What are the latest trends and tactics used in content marketing? What’s catching on as a way to provide additional value to clients?
In the first of a series, we look at one of the content formats gaining momentum today: ‘gifographics’, also known as ‘infoGIFs’.
Essentially a mash-up of infographics with an element of animation in GIF form, gifographics can add a new dimension to existing content or provide a way for you to diversify the content you produce. They’re also effective for boosting SEO rankings, better engaging target audiences and driving social sharing.
The best infographics distil complex information into more digestible parts through great visual design. Brands are now looking to expand what infographics can do through animation.
The US-based Content Marketing Institute says Jeca Martinez’s 2012 animated infographic ‘So You Want to Make a Short Animation’ was a defining moment. But gifographics didn’t really take off as a major marketing tool until a couple of years ago, when the huge popularity of infographics prompted creatives to start experimenting with animation.
There are certainly pros and cons to gifographics. They get the message across quickly as they don’t require lengthy explanation. They also make numbers more engaging than static infographics, leave a strong impression due to their relative rarity, and aren’t as difficult to produce as you might think.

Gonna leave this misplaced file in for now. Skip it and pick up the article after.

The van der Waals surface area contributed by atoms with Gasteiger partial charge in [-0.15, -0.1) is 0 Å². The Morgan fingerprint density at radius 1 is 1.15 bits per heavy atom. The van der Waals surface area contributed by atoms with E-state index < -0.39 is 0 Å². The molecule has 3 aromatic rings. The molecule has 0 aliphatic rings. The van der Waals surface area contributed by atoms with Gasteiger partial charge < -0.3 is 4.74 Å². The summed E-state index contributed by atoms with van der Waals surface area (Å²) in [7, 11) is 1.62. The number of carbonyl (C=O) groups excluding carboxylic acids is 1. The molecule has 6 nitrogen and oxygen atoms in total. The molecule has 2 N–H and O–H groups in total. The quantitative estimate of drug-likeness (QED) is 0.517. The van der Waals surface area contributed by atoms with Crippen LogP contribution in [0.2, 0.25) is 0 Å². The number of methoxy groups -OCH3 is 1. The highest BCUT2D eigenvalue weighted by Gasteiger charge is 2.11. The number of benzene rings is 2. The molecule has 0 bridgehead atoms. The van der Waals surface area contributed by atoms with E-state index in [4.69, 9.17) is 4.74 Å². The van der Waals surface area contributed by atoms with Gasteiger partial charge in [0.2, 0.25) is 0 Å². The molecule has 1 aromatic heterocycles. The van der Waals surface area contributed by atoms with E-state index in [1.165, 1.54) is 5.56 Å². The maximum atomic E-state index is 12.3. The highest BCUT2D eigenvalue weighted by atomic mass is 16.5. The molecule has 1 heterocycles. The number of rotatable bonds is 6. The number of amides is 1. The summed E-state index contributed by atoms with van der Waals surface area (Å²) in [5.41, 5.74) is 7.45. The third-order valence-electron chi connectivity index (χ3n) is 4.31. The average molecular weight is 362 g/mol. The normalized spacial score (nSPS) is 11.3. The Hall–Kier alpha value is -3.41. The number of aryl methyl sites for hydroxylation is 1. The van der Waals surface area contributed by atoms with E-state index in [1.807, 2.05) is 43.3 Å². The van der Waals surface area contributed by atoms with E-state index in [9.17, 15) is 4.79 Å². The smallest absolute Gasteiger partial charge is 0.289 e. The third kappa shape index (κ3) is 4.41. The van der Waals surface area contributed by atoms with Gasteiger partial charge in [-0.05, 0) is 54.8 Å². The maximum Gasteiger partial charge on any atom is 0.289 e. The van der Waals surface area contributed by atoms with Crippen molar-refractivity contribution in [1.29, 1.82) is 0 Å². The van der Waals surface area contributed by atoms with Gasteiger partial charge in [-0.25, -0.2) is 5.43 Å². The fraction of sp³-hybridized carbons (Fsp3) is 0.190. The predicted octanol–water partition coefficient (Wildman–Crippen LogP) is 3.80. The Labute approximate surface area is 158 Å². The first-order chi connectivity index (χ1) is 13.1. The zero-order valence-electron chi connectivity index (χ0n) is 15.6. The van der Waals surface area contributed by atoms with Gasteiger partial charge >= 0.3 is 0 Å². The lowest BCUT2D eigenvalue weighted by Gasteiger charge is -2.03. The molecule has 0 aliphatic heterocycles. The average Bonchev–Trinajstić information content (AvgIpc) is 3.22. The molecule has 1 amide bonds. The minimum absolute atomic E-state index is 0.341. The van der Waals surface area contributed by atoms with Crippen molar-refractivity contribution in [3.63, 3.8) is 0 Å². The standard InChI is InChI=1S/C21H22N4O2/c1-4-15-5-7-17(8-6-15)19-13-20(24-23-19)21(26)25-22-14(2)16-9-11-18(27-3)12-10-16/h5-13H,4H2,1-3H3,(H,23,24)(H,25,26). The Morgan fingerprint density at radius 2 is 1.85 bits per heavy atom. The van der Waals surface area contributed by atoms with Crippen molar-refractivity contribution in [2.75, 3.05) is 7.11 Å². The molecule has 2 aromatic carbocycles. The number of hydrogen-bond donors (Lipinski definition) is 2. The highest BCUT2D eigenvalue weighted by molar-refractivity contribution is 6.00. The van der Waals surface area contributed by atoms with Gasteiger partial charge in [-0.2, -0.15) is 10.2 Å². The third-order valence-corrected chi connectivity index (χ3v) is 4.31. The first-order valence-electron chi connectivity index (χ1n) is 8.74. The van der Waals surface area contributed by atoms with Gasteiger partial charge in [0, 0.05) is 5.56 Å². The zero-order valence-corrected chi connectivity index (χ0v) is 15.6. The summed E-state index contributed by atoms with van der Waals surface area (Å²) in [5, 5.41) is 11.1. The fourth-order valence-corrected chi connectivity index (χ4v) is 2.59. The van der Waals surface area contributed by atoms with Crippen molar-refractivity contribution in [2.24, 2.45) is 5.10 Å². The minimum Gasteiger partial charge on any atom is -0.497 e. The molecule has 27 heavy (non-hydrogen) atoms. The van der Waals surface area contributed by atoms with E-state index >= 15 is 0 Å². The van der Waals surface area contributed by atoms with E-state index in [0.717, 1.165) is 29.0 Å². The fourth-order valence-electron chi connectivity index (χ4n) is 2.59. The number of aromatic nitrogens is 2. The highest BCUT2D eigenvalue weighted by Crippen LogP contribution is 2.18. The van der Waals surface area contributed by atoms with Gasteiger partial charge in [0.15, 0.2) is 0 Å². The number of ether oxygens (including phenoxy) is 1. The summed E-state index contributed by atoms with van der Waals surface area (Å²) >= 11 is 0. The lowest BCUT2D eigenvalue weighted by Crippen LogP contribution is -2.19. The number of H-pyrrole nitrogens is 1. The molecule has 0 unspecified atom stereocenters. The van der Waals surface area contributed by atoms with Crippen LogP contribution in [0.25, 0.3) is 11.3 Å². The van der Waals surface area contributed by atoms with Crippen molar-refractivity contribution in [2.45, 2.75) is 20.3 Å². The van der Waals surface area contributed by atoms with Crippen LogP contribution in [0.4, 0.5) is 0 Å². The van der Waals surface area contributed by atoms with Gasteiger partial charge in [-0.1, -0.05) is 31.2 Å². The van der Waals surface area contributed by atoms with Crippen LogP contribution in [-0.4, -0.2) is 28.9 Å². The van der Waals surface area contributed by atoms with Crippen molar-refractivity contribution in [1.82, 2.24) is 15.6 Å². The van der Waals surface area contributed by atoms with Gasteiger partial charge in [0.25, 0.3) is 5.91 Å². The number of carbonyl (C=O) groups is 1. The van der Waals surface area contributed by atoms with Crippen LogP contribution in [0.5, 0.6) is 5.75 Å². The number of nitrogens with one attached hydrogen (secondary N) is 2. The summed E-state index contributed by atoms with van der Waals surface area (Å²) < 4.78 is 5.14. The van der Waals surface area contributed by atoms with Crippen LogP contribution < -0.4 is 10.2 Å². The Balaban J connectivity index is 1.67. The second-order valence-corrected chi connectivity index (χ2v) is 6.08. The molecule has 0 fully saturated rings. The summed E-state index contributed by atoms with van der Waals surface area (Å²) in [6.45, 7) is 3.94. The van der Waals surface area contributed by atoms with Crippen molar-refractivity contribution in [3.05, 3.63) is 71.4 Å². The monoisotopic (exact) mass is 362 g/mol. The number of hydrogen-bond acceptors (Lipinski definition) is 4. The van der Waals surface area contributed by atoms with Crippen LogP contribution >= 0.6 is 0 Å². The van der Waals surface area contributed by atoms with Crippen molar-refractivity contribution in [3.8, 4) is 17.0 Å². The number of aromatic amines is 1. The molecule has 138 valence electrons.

Drawbacks include being (slightly) more expensive to produce than static infographics, being harder to get right for SEO, and taking longer to load. In addition, gifographics are a bit daunting for marketers who still have trouble getting static infographics right.
But these concerns shouldn’t put you off: SEO optimisation provider Quicksprout reported this infographic on colours received 23,264 visits (as well as more than 800 Facebook likes and 600 tweets) within three days of going live. In comparison, this excellent infographic on how engines work saw the website receive 350,000 visitors in 30 days.
Of course, there are more sophisticated and interactive infographics – such as this one created for The New York Times to chart the huge number of characters in ‘Game of Thrones’. But, as a starting point to make infographics that bit more engaging without breaking the bank, gifographics fit the bill.
Here are a few more examples to get you inspired:
‘How speakers make sound’ gifographic